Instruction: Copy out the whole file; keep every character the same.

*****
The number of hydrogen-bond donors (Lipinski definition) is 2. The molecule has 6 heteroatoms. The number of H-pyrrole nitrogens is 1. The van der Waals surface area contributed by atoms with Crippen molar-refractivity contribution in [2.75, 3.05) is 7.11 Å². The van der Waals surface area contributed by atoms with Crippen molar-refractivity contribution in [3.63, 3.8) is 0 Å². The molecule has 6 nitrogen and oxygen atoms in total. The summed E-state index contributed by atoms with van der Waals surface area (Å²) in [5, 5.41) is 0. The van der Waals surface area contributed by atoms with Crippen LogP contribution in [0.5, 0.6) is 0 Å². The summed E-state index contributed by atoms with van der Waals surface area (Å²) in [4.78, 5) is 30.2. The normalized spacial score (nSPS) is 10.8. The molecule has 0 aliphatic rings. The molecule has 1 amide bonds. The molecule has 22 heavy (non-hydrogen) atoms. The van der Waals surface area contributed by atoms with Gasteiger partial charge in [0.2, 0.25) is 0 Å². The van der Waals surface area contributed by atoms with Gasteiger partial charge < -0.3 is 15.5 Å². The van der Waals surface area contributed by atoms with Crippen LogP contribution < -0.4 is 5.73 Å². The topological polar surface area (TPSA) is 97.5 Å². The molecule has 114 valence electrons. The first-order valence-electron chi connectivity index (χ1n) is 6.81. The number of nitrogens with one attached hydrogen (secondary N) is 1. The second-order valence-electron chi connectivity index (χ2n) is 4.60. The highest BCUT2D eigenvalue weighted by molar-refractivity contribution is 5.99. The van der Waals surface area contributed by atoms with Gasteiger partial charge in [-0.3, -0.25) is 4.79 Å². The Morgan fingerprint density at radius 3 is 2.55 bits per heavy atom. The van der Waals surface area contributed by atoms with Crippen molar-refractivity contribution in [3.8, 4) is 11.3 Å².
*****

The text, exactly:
The number of hydrogen-bond donors (Lipinski definition) is 2. The molecule has 6 heteroatoms. The number of H-pyrrole nitrogens is 1. The van der Waals surface area contributed by atoms with Crippen molar-refractivity contribution in [2.75, 3.05) is 7.11 Å². The van der Waals surface area contributed by atoms with Crippen molar-refractivity contribution in [3.63, 3.8) is 0 Å². The molecule has 6 nitrogen and oxygen atoms in total. The summed E-state index contributed by atoms with van der Waals surface area (Å²) in [5, 5.41) is 0. The van der Waals surface area contributed by atoms with Crippen LogP contribution in [0.5, 0.6) is 0 Å². The summed E-state index contributed by atoms with van der Waals surface area (Å²) in [4.78, 5) is 30.2. The normalized spacial score (nSPS) is 10.8. The molecule has 0 aliphatic rings. The molecule has 1 amide bonds. The molecule has 22 heavy (non-hydrogen) atoms. The van der Waals surface area contributed by atoms with Gasteiger partial charge in [0.2, 0.25) is 0 Å². The van der Waals surface area contributed by atoms with Gasteiger partial charge < -0.3 is 15.5 Å². The van der Waals surface area contributed by atoms with Crippen LogP contribution < -0.4 is 5.73 Å². The topological polar surface area (TPSA) is 97.5 Å². The molecule has 114 valence electrons. The first-order valence-electron chi connectivity index (χ1n) is 6.81. The number of nitrogens with one attached hydrogen (secondary N) is 1. The second-order valence-electron chi connectivity index (χ2n) is 4.60. The highest BCUT2D eigenvalue weighted by molar-refractivity contribution is 5.99. The van der Waals surface area contributed by atoms with Gasteiger partial charge in [-0.3, -0.25) is 4.79 Å². The Morgan fingerprint density at radius 3 is 2.55 bits per heavy atom. The van der Waals surface area contributed by atoms with Crippen molar-refractivity contribution in [3.8, 4) is 11.3 Å².